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The Souvenir of Western Women/The Young Women's Christian Association

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The Young Women's Christian Association

By MRS. JESSIE M. HONEYMAN,

President of the Y. W. C. A. of Portland

THE Young Women's Christian Association began its work at the capital, Salem, and worked among the colleges for several years. Finding their scope would be greater they moved to Portland. At this time Mrs. C. A. Dolph took up the work as president. The whole of the Northwest was under her supervision, and it was a time of hard work and earnest prayer, but without coming much before the public.

The first city association was organized in Portland at the close of the year 1900, and moved into nice rooms in the Maeleay building April 1, 1901. The growth was phenomenal, and in two years larger rooms were secured at 312 Oak street. The membership, beginning with 700, arose to over 1,400. The delightful rooms were filled all the time. The dining room, where real home-cooked lunches are served, is chiefly patronized by business women, but women of leisure always find it a pleasant place to lunch and meet their friends. The walls are decorated with beautiful reproductions of the old masters. No other association in the world owns such a fine collection, both from a decorative and an educational point of view. This was the generous gift of one woman. The educational work has been very helpful. Aggressive work is being done along the lines of Bible study, domestic science and domestic art. Other classes also have been greatly enjoyed.

The Seattle association was organized at the same time as the one in Portland, and has been quite as successful and popular in its work and development. They have just moved into a commodious and attractive new building. An association has also been organized in Spokane, which is doing very good work. The college work has grown and is now under the supervision of special committees, the Washington committee taking Montana and the Oregon committee taking Idaho.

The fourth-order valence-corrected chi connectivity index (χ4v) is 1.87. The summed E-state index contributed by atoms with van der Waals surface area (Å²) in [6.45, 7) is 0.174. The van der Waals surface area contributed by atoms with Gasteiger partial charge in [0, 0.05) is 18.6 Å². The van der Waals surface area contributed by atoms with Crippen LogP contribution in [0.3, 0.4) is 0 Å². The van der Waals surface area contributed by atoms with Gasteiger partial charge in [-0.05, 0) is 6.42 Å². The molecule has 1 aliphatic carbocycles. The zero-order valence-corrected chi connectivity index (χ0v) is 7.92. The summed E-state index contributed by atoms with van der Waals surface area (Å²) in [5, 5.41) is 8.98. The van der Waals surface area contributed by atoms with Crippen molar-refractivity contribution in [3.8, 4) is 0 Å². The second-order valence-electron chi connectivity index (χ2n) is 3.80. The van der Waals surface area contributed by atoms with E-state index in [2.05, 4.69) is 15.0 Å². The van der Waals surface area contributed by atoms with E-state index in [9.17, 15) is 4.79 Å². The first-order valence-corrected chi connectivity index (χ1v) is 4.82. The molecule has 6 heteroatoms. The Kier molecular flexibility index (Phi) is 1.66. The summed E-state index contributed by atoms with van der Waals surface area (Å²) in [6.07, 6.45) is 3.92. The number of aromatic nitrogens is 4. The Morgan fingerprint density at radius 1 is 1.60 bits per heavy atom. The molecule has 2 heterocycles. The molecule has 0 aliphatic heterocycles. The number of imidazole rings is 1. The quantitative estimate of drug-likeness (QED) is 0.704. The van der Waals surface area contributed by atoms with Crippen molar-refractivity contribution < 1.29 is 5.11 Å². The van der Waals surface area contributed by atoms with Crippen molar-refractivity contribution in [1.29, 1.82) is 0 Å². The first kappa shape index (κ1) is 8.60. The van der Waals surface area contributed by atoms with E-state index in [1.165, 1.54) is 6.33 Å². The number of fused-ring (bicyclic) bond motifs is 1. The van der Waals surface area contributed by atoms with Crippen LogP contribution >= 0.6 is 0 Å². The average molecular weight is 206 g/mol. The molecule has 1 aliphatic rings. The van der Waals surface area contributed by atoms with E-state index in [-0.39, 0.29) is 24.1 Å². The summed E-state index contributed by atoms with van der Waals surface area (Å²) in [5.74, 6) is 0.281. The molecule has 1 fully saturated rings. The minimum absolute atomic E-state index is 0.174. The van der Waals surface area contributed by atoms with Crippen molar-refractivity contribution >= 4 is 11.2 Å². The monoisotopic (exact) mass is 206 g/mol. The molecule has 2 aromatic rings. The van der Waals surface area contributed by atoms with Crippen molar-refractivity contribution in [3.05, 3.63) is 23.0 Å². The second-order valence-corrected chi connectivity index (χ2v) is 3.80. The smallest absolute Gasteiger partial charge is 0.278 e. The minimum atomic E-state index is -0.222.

The outlook for the Young Women's Christian Association work in the Northwest is very bright, and it is hoped that the Northwest conference, which will be held at Gearhart, Oregon, in September, will be a great inspiration for all the workers.

The Lewis and Clark Centennial Exposition will also bring young women from all over the country, and the Portland city association is building very attractive headquarters, where they will serve lunches all summer. They have the only woman's building on the grounds. From the wide verandas a beautiful view of the grounds, the lake and trail can be seen.

The Young Women's Christian Association is among the foremost of the organized bodies of women now earnestly laboring together in behalf of the Portland Travelers' Aid Association.